kube-system        kube-proxy-7n5v8                                1/1     Running     0          5m53s
kube-system        kube-scheduler-docker-desktop                   1/1     Running     0          4m54s

initialize the namespace and provide credentials for pushing images to DockerHub

Use the riff CLI in Windows PowerShell to initialize your namespace (if you plan on using a namespace other than default then substitute the name you want to use). This will create a serviceaccount and a secret with the provided credentials and install a buildtemplate. Replace the ??? with your docker username.

riff namespace init default --docker-hub ???

You will be prompted to provide the password.

create a function from a GitHub repo

This riff command (formatted for PowerShell) will pull the source code for a function from a GitHub repo, build a container image based on the node function invoker, and push the resulting image to your dockerhub repo.

riff function create square `
  --git-repo https://github.com/projectriff-samples/node-square `
  --artifact square.js `
  --verbose

invoke the function

riff service invoke square --json -- -w '\n' -d 8

result

curl http://localhost:31380/ -H 'Host: square.default.example.com' -H 'Content-Type: application/json' -w '\n' -d 8
64

create a function from code in a local directory

You can use riff to build functions from source in a local directory, instead of first committing the code to a repo on GitHub.

For this to work with Docker Hub from Windows, a small workaround is required to support the multiple ways the Docker Hub registry can be referenced.

After being prompted for you docker credentials you should see 2 entries for docker.io:

$dockerid = Read-Host "Please enter your Docker ID: "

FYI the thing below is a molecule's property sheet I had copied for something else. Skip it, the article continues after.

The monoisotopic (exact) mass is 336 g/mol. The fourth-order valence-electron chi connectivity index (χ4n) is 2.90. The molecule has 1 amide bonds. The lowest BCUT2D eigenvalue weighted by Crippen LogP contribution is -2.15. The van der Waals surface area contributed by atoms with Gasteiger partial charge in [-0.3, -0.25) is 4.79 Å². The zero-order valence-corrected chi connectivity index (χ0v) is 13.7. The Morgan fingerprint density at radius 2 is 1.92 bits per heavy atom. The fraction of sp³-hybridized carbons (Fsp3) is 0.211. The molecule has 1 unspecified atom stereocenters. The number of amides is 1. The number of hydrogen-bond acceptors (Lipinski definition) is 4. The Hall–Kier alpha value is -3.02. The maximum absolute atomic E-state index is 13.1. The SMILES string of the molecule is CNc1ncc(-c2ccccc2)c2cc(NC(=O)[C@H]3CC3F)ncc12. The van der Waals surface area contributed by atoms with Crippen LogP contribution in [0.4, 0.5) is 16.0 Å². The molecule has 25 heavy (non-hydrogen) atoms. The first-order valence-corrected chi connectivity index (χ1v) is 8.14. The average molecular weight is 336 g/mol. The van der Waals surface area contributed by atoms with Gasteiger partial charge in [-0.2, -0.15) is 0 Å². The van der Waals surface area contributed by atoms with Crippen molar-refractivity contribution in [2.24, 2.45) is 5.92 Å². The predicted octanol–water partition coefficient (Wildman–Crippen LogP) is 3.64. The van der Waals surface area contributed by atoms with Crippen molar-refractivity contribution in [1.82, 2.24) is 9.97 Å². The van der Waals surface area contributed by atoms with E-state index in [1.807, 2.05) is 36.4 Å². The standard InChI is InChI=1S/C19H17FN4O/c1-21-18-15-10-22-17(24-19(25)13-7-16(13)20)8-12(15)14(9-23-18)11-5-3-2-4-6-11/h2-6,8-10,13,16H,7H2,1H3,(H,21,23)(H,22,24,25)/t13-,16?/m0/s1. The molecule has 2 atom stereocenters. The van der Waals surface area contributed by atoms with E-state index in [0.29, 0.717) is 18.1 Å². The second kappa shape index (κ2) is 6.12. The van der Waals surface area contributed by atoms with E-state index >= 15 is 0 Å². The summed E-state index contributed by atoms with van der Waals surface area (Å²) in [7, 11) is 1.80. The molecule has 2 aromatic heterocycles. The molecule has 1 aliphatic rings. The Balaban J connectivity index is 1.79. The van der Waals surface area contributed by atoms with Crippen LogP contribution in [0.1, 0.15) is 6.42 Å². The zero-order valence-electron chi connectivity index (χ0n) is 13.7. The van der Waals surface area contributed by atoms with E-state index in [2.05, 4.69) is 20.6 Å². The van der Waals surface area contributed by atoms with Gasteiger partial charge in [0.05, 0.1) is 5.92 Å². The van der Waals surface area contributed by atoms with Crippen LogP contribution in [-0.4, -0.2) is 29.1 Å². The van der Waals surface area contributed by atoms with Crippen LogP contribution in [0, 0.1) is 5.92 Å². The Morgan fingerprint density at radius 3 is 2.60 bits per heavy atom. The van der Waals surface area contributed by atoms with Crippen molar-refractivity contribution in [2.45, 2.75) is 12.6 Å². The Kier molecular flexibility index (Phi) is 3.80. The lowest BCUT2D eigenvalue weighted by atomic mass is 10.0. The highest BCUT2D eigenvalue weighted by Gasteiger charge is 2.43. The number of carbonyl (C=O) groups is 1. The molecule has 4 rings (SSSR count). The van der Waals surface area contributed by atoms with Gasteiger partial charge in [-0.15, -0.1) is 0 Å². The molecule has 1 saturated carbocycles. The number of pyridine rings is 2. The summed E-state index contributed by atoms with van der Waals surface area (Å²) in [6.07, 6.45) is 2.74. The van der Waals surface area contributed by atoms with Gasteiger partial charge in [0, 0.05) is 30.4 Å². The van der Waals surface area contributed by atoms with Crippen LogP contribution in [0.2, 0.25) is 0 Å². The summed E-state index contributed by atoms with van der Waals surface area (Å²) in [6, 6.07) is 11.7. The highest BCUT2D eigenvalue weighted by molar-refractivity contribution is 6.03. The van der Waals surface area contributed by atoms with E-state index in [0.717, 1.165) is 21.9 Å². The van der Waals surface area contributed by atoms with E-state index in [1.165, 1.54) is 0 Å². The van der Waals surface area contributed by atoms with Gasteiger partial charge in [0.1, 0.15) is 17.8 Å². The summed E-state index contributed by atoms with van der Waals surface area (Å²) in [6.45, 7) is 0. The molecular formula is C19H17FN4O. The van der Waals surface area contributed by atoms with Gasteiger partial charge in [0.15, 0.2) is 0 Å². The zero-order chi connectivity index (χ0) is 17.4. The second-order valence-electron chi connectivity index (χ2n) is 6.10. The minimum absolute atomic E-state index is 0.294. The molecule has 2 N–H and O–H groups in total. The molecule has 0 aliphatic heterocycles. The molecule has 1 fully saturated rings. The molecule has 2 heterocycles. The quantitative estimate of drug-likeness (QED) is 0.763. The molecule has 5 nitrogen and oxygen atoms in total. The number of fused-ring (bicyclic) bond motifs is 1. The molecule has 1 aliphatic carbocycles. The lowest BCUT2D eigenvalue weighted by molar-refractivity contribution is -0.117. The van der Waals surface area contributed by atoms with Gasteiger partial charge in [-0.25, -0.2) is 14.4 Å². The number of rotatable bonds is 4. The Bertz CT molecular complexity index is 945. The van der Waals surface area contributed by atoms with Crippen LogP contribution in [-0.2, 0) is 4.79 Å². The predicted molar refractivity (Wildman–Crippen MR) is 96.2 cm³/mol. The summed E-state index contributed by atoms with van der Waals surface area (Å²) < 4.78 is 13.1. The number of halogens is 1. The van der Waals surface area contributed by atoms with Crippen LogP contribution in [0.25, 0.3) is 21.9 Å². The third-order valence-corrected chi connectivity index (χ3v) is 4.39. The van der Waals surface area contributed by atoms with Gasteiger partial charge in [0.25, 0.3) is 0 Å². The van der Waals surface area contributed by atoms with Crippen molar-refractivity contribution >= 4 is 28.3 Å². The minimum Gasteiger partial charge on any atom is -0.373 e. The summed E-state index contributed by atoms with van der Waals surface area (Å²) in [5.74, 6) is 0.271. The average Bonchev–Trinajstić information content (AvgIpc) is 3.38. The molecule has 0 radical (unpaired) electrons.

$password = Read-Host -assecurestring "Please enter your password: "
echo $('{"ServerURL": "https://index.docker.io", "Username": "' +  $dockerid + '", "Secret": "' + [System.Runtime.InteropServices.Marshal]::PtrToStringAuto([System.Runtime.InteropServices.Marshal]::SecureStringToBSTR($password)) + '"}') | docker-credential-wincred store
docker-credential-wincred list

result

{"https://index.docker.io":"YOUR_USERNAME","https://index.docker.io/v1/":"YOUR_USERNAME"}

create the function

Using PowerShell in a new directory with a single file called square.js

square.js

module.exports = (x) => `the square of ${x} is ${x**2}`

delete the old square function and create a new one

riff service delete square

riff function create square `
  --local-path . `
  --artifact square.js `
  --verbose

invoke the function

riff service invoke square --json -- -w '\n' -d 8

result

curl http://localhost:31380/ -H 'Host: square.default.example.com' -H 'Content-Type: application/json' -w '\n' -d 8
the square of 8 is 64

Note

Due to differences between Windows and Linux file permissions, Command invoker functions which depend on file permissions will not work when built locally on Windows. We suggest building from a git repository as a workaround.

uninstalling and reinstalling

If you need to upgrade or reinstall riff, we recommend resetting the Kubernetes cluster first. To do this, click Reset Kubernetes Cluster... in the Reset tab in Docker Settings.

reset Kubernetes